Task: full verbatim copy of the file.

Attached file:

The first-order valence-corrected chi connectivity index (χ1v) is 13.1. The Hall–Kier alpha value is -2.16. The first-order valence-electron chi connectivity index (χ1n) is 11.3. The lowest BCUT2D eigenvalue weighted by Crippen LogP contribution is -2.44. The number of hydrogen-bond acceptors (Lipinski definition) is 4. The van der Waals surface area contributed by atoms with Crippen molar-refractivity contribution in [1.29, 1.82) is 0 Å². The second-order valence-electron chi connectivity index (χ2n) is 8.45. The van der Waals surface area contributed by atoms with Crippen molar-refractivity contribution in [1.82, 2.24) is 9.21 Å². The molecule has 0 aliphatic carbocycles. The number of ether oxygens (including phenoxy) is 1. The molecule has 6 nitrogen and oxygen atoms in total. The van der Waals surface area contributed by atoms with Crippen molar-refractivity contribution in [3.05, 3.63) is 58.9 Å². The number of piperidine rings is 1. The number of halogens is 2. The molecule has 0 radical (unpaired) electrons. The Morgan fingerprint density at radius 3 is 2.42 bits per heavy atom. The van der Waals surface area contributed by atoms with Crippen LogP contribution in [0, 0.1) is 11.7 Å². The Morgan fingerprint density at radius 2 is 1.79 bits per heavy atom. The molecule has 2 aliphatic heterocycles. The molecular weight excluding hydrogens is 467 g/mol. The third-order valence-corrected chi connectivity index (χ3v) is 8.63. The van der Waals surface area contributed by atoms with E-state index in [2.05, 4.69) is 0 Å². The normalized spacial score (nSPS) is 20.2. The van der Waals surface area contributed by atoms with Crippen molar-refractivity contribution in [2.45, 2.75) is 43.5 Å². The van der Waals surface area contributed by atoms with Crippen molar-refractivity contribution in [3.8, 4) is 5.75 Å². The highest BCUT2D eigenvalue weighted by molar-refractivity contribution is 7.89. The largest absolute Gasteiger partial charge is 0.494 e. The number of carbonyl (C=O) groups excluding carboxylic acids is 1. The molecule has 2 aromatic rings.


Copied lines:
The first-order valence-corrected chi connectivity index (χ1v) is 13.1. The Hall–Kier alpha value is -2.16. The first-order valence-electron chi connectivity index (χ1n) is 11.3. The lowest BCUT2D eigenvalue weighted by Crippen LogP contribution is -2.44. The number of hydrogen-bond acceptors (Lipinski definition) is 4. The van der Waals surface area contributed by atoms with Crippen molar-refractivity contribution in [1.29, 1.82) is 0 Å². The second-order valence-electron chi connectivity index (χ2n) is 8.45. The van der Waals surface area contributed by atoms with Crippen molar-refractivity contribution in [1.82, 2.24) is 9.21 Å². The molecule has 0 aliphatic carbocycles. The number of ether oxygens (including phenoxy) is 1. The molecule has 6 nitrogen and oxygen atoms in total. The van der Waals surface area contributed by atoms with Crippen molar-refractivity contribution in [3.05, 3.63) is 58.9 Å². The number of piperidine rings is 1. The number of halogens is 2. The molecule has 0 radical (unpaired) electrons. The Morgan fingerprint density at radius 3 is 2.42 bits per heavy atom. The van der Waals surface area contributed by atoms with Crippen LogP contribution in [0, 0.1) is 11.7 Å². The Morgan fingerprint density at radius 2 is 1.79 bits per heavy atom. The molecule has 2 aliphatic heterocycles. The molecular weight excluding hydrogens is 467 g/mol. The third-order valence-corrected chi connectivity index (χ3v) is 8.63. The van der Waals surface area contributed by atoms with E-state index in [2.05, 4.69) is 0 Å². The normalized spacial score (nSPS) is 20.2. The van der Waals surface area contributed by atoms with Crippen molar-refractivity contribution in [2.45, 2.75) is 43.5 Å². The van der Waals surface area contributed by atoms with Crippen molar-refractivity contribution in [3.8, 4) is 5.75 Å². The highest BCUT2D eigenvalue weighted by molar-refractivity contribution is 7.89. The largest absolute Gasteiger partial charge is 0.494 e. The number of carbonyl (C=O) groups excluding carboxylic acids is 1. The molecule has 2 aromatic rings.